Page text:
Special Command: Using dv to See the Local Variables


The dv command stands for display variables. It’s easy to memorize.


The reality, though, is in the trenches you won’t use the standard format of dv because it doesn’t give you enough (or much) information.


 


Here is the way I use this command:


 


dv /i /t /V


 


/i Causes the display to specify the kind of variable: local, global, parameter, function or unknown.


/t Causes the display to include the data type for each local variable.


/V (uppercase) Causes the display to include the virtual memory address or register location of each local variable and the address of the local variable relative to the relevant register.


Let me show you the difference.


dv


 


 



 


dv /i /t /V


 


 


 


Cool, huh? Now, look at what you can do using this command:


!for_each_frame


This extension executes a debugger command one time for each frame in the stack of the current thread.
Combining both commands gives you all variables for each frame.


!for_each_frame dv /i /t /V


Example:


 


 


 


 



Attention: To see the variables you need private symbols.


 


Tip: kpM does the job, too. See Special Commands tag for more.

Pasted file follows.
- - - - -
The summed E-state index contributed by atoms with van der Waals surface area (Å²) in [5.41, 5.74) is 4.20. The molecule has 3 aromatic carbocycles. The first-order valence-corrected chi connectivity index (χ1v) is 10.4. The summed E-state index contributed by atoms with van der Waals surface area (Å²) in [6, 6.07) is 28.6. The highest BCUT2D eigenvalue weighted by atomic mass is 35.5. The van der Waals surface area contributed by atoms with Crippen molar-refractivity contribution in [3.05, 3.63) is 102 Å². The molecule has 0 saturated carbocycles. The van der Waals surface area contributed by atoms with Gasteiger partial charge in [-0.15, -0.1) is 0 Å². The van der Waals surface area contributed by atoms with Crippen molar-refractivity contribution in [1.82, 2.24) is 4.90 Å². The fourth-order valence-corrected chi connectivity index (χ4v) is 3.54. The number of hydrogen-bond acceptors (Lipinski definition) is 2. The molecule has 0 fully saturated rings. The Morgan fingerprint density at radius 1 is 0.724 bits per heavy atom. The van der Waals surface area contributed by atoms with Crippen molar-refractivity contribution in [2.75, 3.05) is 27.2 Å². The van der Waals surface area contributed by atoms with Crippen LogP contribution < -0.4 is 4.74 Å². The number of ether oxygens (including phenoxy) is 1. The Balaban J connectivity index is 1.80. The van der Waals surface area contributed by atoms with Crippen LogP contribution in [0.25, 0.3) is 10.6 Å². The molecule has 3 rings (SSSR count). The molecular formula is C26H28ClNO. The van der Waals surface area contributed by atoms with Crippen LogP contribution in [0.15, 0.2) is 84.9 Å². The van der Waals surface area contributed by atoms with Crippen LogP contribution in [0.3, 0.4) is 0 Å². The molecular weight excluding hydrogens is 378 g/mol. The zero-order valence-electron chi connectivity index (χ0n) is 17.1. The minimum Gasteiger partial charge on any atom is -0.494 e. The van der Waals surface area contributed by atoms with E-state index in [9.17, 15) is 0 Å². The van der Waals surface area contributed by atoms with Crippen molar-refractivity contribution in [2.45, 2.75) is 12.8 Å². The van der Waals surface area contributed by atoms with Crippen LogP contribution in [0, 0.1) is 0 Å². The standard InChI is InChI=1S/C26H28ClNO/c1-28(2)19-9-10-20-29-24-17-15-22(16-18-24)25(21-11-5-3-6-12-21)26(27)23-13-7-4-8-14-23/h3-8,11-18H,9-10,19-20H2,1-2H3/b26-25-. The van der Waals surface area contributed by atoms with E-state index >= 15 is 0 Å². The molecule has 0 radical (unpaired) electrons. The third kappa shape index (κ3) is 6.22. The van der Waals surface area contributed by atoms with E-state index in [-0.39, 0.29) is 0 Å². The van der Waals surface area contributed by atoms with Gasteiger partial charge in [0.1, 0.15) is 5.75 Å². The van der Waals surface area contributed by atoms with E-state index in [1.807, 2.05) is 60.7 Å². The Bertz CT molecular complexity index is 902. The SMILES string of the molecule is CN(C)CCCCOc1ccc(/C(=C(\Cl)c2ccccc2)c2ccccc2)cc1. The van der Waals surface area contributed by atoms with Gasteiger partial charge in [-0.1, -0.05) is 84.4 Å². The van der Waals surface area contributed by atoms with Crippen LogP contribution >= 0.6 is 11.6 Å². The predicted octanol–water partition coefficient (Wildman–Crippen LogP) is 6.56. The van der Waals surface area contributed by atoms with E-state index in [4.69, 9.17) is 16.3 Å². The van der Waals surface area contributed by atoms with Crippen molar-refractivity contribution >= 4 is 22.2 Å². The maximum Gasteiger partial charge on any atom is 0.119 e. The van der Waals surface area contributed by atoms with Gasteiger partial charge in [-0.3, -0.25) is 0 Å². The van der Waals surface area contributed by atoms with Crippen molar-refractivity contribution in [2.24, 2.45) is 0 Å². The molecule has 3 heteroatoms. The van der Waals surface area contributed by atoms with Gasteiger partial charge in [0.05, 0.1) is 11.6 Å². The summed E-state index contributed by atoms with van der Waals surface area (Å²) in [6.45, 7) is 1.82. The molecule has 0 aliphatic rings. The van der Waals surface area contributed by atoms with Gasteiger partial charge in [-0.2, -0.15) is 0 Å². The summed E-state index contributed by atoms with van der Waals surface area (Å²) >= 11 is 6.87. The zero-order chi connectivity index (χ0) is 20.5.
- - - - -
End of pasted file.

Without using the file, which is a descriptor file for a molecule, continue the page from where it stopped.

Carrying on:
Here you can see scripts that use the dv command.


 

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Comments (5)

  1. David says:

    How can one write a command to dump all variables for each frame in the stack, where variable is not in a Windows/kernel function, like functions prefixed with "nt!"?

    Basically for example, I would want to dump variables for my (driver) code in the stack only, skipping Windows/kernel related code.

  2. rafarah@microsoft.com says:

    You can create a script that displays just the output of the frames that are not coming from "nt!". A WinDbg script would be complex so PowerDbg is a better alternative for doing that because you can use PowerShell. If you're not in a hurry wait until the new version is released because it's being totally changed.

    Thanks,

    Roberto

  3. richard says:

    below code  I found it can not display the variable correctly.

    #pragma auto_inline(off)

    VOID  ShowMessage(LPCTSTR lpszName)

    {

    TCHAR szMessage[256] = {0};

    swprintf(szMessage, sizeof(szMessage)/sizeof(szMessage[0]),

    _T("You clicked button "%s""), lpszName);

    MessageBox(g_hWndMain, szMessage, szTitle, MB_OK);

    }

    #pragma auto_inline() // returns to previous state

    this is the result, and it can not show szMessage correctly.

    0:000> dv /i /t /V

    prv param  @esi              @esi              wchar_t * lpszName = 0x01384ca8 "Hello World"

    prv local  0020eeb0          <virtual frame 20f0b4>-0x0204       wchar_t [256] szMessage = wchar_t [256] "???"

    That's why ? is it WinDbg bug?

  4. This happens when WinDbg has problems to identify the local variables because of some sort of code optimization.

    Usually it happens when using a Release version with code optimizations, and usually it doesn't happen when using a Debug version with no optimizations.

    You still can get those values but it'll require more manual work.